Gary Price 2 for webA friend from Price’s Brownwood days also attended law school at Baylor. The late Lynn Nabers, a 1962 HPU graduate, would figure prominently into Price’s plans for the new aid program.

After Price completed his work at Baylor’s School of Law, earning a Doctor of Jurisprudence degree in 1965, he and his wife moved back home to Brownwood, where Price began his law career. Two years later, Nabers earned his J.D. degree and soon decided to run for a state representative position – the seat in the Texas House of Representatives recently vacated by Ben Barnes, who was to become Texas’ lieutenant governor.

Price recalls a chance meeting with Nabers in Austin.

“When he was running for office, I ran into him on the steps of the courthouse,” Price says. “I told him briefly about this idea I had. He said ‘I can’t see the legislature passing something that would help pay the cost of college for all those rich kids in private schools.’ I said, ‘Well, I’ve been to three of ’em, and I’ve never seen too many rich kids. And anyway, how about the GI Bill? That was for everybody.’

“And he said, ‘Well, that’s right.’”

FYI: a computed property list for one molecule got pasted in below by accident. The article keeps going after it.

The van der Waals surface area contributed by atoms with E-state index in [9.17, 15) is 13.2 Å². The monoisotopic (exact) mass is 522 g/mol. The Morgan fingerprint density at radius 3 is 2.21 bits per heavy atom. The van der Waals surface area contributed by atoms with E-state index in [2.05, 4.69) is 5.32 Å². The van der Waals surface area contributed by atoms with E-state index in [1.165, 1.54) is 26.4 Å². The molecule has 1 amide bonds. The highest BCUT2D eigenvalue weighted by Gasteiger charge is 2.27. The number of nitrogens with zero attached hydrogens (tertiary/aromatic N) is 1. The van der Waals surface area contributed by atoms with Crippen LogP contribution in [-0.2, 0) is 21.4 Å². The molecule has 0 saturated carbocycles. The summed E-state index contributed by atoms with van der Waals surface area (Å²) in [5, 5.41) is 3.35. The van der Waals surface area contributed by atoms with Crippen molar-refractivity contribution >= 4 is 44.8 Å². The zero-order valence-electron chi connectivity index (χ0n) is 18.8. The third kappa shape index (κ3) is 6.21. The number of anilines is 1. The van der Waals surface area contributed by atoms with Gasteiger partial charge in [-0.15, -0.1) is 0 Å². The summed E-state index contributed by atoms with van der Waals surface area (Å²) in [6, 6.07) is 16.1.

After Nabers received his party’s nomination, Price sent a letter to Lieutenant Governor-Elect Ben Barnes with copies to Nabers, Dr. Newman at HPU, key personnel at Baylor and the publisher of the Brownwood Bulletin. The letter informed them of Price’s intentions to find someone in the state’s House of Representatives to sponsor a bill providing grants to students attending Texas’ private colleges and universities.

“Lynn called me and said, ‘I’ll sponsor it if you want me to,’” Price says.

By now, Price had thoroughly developed his proposal. Through his research, he documented how Texas would actually save money. The state would provide grants to Texas residents attending private colleges and universities in amounts of roughly half what it cost the state to educate students at public institutions. By increasing access to private higher education, the plan would save additional state funds through the reduction of costs for instruction and new facilities at state schools as population increased. Texas would also see long-term benefits as a larger number of college graduates would ultimately contribute more to the state’s economy.

After Nabers was elected, the two met to review Price’s draft of what he then called the Tuition Equalization Act. Price recalls the bill’s first steps in the legislative process and one particular first impression.